The Financial Industry Regulatory Authority Inc. on Monday barred two former Realty Capital Securities salesmen involved in the 2015 proxy fraud that led to the eventual closing of that firm.
Realty Capital was the wholesaling broker-dealer controlled by former nontraded real estate investment trust czar Nicholas Schorsch. The firm's primary business was selling REITs managed by American Realty Capital, the leading manager of nontraded REITs in the years following the credit crisis. Mr. Schorsch also controls ARC, a privately held company.
Christopher Michael Tenaglia worked for Realty Capital from August 2010 until October 2015, and was a wholesaler in the firm's Boston office, according to the Finra settlement.
Likewise, Eric Ovesen also worked in Boston for Realty Capital from November 2013 until November 2015, and worked as a registered representative, according to his settlement.
That November, the state of Massachusetts charged Realty Capital Securities, which was part of the now defunct RCS Capital Corp. brokerage network, with fraudulently rounding up proxy votes to support real estate deals sponsored by Mr. Schorsch's ARC.
In an administrative complaint, Massachusetts Secretary of the Commonwealth William Galvin said agents of Realty Capital Securities impersonated shareholders and cast fake votes for investment programs sponsored by ARC.
Less than a month later, RCAP said it was shutting down Realty Capital Securities in the wake of declining sales of nontraded real estate investment trusts and Mr. Galvin's allegations of fraud. Realty Capital said it reached a $3 million settlement with Massachusetts relating to the fraud allegations when it closed.
Both Mr. Tenaglia and Mr. Ovesen consented to being barred without admitting or denying Finra's findings. In both orders, Finra noted that Realty Capital reported the terminations of both Mr. Tenaglia and Mr. Ovesen in November 2015 due to concerns regarding their roles in communications involving impersonating shareholders for proxy voting.
Both Mr. Tenaglia and Mr. Ovesen failed to testify at Finra's request, a violation of industry rules that can result in Finra barring a broker or wholesaler. Mr. Tenaglia could not be reached to comment and Mr. Ovesen did not respond to a request to comment via his LinkedIn page.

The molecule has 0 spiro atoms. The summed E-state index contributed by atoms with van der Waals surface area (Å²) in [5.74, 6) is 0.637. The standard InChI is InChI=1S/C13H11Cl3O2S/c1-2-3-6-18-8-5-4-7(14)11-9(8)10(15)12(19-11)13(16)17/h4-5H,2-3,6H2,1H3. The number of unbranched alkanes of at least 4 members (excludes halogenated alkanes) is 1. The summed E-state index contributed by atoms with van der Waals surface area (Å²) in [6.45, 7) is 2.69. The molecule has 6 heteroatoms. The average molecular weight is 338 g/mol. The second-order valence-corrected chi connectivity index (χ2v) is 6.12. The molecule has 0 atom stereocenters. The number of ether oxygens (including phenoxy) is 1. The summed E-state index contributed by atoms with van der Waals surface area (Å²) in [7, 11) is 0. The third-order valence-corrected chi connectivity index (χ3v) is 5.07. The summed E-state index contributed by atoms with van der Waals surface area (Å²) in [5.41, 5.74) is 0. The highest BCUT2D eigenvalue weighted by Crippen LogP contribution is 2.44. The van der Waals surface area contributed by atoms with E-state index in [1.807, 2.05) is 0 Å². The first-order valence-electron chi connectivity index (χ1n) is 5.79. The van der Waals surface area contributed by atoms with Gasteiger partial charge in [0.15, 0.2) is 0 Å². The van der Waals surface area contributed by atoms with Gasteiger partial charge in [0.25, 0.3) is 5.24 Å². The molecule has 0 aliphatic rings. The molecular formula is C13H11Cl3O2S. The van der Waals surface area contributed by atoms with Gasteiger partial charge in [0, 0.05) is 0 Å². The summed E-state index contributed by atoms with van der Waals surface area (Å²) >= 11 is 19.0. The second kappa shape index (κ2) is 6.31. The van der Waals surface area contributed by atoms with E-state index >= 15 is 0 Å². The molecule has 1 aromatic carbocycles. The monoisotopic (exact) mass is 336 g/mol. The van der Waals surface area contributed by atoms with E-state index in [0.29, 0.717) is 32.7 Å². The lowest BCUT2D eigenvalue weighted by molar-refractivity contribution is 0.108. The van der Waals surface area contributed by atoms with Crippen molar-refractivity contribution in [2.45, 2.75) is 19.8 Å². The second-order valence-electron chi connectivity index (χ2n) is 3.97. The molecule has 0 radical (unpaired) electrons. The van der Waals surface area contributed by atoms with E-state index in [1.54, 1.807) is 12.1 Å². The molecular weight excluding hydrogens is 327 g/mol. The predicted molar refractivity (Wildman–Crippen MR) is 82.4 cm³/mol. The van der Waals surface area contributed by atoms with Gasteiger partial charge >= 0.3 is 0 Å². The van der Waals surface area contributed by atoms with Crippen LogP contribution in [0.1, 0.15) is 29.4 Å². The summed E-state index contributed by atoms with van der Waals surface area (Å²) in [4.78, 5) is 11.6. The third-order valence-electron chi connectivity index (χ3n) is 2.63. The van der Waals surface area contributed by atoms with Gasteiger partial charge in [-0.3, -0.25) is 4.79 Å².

Meanwhile, on Friday, Finra suspended for two years another former Realty Capital sales agent, Conor Knox Hobert, over the proxy fraud issue. Mr. Hobert worked at Realty Capital from August 2014 until November 2015 and participated in the proxy fraud, according to the Finra order.
Mr. Hobert broke industry rules when he impersonated three shareholders and voted their shares without their knowledge and consent, according to Finra.
"Between May and September of 2015, at the direction of his supervisor, Hobert impersonated three shareholders and cast false proxy votes on their behalf in connection with the annual shareholder meetings for various funds," according to the settlement.
"Also at the direction of his supervisor, Hobert participated on several telephone calls where his supervisor impersonated two financial advisers or shareholders to cast at least 35 false proxy votes in connection with the annual shareholder meetings for various funds."
"Proxy season was a high-pressure environment, and [Realty Capital] employees were encouraged to work long hours and make no less than 200 calls to shareholders per day," according to Finra. "At one point [Realty Capital] management was monitoring the progress of the proxy solicitation calls every 30 minutes."
Mr. Hobert could not be reached to comment.